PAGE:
“My next project is to draw circles around places in which I find myself, say with a radius of one to five miles, and then to follow the circumference on foot all the way around.
Walking sometimes means undertaking an inner voyage of discovery. You are shaped by buildings, faces, signs, weather and the atmosphere. Maybe we were made to walk, also in cities? Walking as a combination of movement, humility, balance, curiosity, smell, sound, light and- if you walk far enough – longing. A feeling which reaches for something, without finding it. The Portuguese and Brazilians have an untranslatable word for this longing: saudade. It is a word that encompasses love, pain and happiness. It can be the thought of something joyful that disturbs you, or something disturbing that brings you plenitude.”
“Everything moves more slowly when I walk, the world seems softer and for a short while I am not doing household chores, having meetings or reading manuscripts. A free man possesses time. The opinions, expectations and moods of family, colleagues and friends all become unimportant for a few minutes or a few hours. Walking, I become the centre of my own life, while completely forgetting myself shortly afterwards.”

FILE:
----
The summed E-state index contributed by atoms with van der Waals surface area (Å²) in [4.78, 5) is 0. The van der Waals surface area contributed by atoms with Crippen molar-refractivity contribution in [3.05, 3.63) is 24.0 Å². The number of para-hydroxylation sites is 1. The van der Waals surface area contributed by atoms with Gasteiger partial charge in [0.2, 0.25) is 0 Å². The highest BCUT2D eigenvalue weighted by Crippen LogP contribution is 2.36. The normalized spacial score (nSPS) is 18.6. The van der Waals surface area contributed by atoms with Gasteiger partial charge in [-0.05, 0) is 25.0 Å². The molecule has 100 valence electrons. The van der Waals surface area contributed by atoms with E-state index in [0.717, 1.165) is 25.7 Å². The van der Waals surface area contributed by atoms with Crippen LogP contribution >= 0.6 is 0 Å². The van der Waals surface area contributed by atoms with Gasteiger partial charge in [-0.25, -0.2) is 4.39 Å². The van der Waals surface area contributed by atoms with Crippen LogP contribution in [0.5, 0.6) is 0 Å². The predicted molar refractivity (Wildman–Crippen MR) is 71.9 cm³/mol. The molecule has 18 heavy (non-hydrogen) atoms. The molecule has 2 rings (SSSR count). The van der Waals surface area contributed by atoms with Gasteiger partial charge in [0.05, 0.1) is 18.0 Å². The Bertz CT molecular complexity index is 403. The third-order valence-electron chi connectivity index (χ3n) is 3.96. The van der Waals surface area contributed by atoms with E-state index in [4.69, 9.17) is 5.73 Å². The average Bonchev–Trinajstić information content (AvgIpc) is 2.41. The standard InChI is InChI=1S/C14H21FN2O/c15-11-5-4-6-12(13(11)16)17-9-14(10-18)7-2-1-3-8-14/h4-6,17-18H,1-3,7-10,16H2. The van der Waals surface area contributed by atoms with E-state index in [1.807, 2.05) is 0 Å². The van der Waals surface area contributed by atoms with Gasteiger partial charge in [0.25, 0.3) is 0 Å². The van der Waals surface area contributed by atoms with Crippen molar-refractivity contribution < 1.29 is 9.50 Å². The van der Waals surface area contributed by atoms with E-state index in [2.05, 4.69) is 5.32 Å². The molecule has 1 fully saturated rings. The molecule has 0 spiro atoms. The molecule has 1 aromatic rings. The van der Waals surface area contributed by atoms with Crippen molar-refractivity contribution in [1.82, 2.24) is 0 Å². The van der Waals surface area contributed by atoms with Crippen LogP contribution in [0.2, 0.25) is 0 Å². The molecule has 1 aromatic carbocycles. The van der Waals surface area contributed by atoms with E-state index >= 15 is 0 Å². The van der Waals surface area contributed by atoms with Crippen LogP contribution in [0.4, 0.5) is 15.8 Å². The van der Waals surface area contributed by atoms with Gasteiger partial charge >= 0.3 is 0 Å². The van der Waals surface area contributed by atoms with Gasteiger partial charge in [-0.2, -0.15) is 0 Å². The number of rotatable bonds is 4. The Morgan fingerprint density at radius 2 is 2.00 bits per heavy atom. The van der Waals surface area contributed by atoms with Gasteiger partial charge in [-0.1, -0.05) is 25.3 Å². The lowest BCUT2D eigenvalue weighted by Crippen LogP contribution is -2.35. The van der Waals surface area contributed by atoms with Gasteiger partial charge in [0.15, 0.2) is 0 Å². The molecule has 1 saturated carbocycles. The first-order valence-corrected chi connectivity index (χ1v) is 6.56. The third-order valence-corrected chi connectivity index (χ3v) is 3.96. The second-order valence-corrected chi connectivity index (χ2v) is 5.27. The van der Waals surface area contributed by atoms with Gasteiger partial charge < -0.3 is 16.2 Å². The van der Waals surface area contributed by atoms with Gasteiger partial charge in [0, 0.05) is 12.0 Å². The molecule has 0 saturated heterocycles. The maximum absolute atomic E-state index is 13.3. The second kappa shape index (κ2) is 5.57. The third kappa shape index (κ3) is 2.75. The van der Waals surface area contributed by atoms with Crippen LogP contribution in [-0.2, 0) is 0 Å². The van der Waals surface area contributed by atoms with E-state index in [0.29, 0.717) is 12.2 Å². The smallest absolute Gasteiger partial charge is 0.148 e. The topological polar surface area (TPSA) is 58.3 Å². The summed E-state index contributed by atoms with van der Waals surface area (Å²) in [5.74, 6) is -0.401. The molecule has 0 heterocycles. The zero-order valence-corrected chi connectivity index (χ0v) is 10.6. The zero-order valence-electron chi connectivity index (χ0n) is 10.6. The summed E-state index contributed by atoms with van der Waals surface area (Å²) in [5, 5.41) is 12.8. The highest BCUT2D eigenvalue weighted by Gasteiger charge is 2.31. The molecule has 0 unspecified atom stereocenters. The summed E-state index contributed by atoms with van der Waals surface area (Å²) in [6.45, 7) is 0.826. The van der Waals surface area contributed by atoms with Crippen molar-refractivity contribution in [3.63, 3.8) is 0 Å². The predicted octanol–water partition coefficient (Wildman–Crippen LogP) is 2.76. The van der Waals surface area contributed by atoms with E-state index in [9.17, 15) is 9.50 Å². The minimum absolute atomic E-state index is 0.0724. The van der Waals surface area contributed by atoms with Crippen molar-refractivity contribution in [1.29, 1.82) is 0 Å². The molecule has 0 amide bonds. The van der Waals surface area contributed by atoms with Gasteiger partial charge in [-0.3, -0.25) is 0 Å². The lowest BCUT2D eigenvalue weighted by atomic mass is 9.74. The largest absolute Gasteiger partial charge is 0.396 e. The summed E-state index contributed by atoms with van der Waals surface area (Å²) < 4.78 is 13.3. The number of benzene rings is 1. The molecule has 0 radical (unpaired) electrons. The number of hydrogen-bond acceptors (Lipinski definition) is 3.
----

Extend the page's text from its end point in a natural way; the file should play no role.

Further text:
I was in the library and saw plenty of books on running, and I thought that’s not what I want, why aren’t there any books on walking? The simple act of walking is perhaps too ordinary to deserve books to be written on it. But I took a step to the right, and there they were – books on walking. I was pleased, the bright pleasure of discovery in a library, amidst too many books that may or may not interest you.
I enjoyed the author’s book on silence, and had expectations for the book. It did not disappoint. This ode to walking is a perfect book for my December. Contemplative but not too much, and in December, I took a few more walks, one much longer than usual.